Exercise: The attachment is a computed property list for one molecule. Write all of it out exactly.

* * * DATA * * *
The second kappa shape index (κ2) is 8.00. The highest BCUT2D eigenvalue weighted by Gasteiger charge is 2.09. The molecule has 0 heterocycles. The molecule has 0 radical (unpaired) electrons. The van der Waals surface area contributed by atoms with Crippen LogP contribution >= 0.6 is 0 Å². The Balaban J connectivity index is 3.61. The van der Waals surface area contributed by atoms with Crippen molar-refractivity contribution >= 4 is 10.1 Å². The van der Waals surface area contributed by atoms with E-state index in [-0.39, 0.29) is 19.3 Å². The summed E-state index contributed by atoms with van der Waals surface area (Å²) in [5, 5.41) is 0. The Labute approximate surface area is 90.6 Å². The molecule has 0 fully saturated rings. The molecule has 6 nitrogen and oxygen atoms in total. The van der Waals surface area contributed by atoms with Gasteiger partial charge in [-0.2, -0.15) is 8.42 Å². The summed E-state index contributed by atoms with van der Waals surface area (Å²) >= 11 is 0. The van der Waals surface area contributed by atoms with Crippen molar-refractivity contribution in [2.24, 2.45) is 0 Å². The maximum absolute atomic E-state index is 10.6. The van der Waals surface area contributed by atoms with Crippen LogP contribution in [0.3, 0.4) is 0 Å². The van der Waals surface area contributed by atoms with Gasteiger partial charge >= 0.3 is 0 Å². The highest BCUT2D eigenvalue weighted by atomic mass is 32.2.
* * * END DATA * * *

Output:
The second kappa shape index (κ2) is 8.00. The highest BCUT2D eigenvalue weighted by Gasteiger charge is 2.09. The molecule has 0 heterocycles. The molecule has 0 radical (unpaired) electrons. The van der Waals surface area contributed by atoms with Crippen LogP contribution >= 0.6 is 0 Å². The Balaban J connectivity index is 3.61. The van der Waals surface area contributed by atoms with Crippen molar-refractivity contribution >= 4 is 10.1 Å². The van der Waals surface area contributed by atoms with E-state index in [-0.39, 0.29) is 19.3 Å². The summed E-state index contributed by atoms with van der Waals surface area (Å²) in [5, 5.41) is 0. The Labute approximate surface area is 90.6 Å². The molecule has 0 fully saturated rings. The molecule has 6 nitrogen and oxygen atoms in total. The van der Waals surface area contributed by atoms with Gasteiger partial charge in [-0.2, -0.15) is 8.42 Å². The summed E-state index contributed by atoms with van der Waals surface area (Å²) >= 11 is 0. The van der Waals surface area contributed by atoms with Crippen molar-refractivity contribution in [2.24, 2.45) is 0 Å². The maximum absolute atomic E-state index is 10.6. The van der Waals surface area contributed by atoms with Crippen LogP contribution in [0.3, 0.4) is 0 Å². The van der Waals surface area contributed by atoms with Gasteiger partial charge >= 0.3 is 0 Å². The highest BCUT2D eigenvalue weighted by atomic mass is 32.2.